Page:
Government Coalition Sharply Divided over the Golan Bill
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Government Coalition Sharply Divided over the Golan Bill

— Premier Menachem Begin briefed the Knesset’s Foreign Affairs and Security Committee today on a proposed bill to apply Israeli law on the Golan Heights — tantamount to annexation. Reactions among committee members indicated Begin’s coalition is sharply divided over the wisdom of such a move.

The issue was raised by Yossi Sarid of the Labor Alignment who demanded to know the government’s attitude toward the proposed bill before the Knesset is asked to act on it. He recalled that in the case of the controversial Jerusalem Law, which proclaimed united Jerusalem as Israel’s capital, the government remained non-committal and allowed the Knesset to bear the brunt of adverse international reaction when the law was passed. The government can no longer hide its own intentions “behind the apron of the Knesset’s sovereignty,” Sarid said.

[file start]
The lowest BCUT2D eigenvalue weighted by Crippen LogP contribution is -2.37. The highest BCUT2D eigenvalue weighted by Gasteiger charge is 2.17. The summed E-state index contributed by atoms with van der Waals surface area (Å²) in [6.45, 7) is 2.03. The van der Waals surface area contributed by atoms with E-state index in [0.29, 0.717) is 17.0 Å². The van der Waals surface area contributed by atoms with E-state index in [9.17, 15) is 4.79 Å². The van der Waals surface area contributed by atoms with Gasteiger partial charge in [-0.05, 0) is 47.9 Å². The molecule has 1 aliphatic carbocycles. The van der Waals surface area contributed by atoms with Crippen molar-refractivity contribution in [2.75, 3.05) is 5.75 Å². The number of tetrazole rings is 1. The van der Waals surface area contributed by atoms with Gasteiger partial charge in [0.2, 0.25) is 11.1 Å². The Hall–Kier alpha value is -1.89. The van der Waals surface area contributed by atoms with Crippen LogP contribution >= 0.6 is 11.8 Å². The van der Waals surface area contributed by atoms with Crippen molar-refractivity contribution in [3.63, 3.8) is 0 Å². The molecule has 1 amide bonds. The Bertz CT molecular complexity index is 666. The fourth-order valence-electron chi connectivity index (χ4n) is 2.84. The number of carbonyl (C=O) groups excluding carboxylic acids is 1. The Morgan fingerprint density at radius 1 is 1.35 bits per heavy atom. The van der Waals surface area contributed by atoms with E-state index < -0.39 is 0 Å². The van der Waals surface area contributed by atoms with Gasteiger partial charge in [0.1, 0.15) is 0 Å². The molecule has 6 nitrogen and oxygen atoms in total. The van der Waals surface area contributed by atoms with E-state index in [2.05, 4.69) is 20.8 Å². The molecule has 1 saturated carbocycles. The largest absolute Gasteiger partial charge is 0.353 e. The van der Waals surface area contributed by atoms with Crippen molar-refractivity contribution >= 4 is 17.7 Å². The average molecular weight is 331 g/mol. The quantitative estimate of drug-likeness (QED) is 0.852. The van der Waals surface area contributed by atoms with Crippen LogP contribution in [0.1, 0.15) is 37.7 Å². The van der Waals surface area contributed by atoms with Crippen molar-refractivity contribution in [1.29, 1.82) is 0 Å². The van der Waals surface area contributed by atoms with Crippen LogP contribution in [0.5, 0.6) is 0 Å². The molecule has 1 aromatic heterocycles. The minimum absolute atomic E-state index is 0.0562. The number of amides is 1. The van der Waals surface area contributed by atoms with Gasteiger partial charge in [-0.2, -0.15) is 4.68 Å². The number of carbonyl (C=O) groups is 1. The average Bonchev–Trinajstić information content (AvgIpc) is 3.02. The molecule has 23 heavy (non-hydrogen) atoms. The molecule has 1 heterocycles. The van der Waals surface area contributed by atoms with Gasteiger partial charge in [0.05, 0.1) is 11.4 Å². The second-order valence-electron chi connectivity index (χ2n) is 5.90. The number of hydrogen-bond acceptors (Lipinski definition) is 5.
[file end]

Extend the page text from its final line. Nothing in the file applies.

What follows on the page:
Begin replied that the government had never avoided the issue on the Jerusalem Law and the same would apply to the Golan bill. “The Cabinet will discuss the subject in due course,” he said. The Golan bill was drafted by MK Geula Cohen of the ultra-nationalist Tehiya faction who was also responsible for the Jerusalem Law. Cohen is expected to submit the bill to the Knesset next week.


All members of the committee shared Sarid’s view that the government should make clear its position on the issue before it comes up in the Knesset. Zerah Worhaftig, of the National Religious Party, said the Golan bill would be a terrible mistake made through political blindness.

But his NRP colleague Haim Druckman, insisted that the legislation was necessary for the sake of the Golan settlers who feared the some fate as the Yamit settlers. Yamit, in northern Sinai, is to be evacuated next year in compliance with the Egyptian-Israeli peace treaty.

Yehuda Ben-Meir of the NRP said he hadn’t made up his mind on the Golan bill and wanted to hear the government’s position. Two Likud MKs, Menachem Savidor and Avraham Katz, opposed the bill. Savidor said it was contrary to Likud’s election platform which called for unconditional negotiations with Syria. But another Likud MK, Yosef Rom, claimed the timing and the international situation were ripe for annexation of the Golan Heights.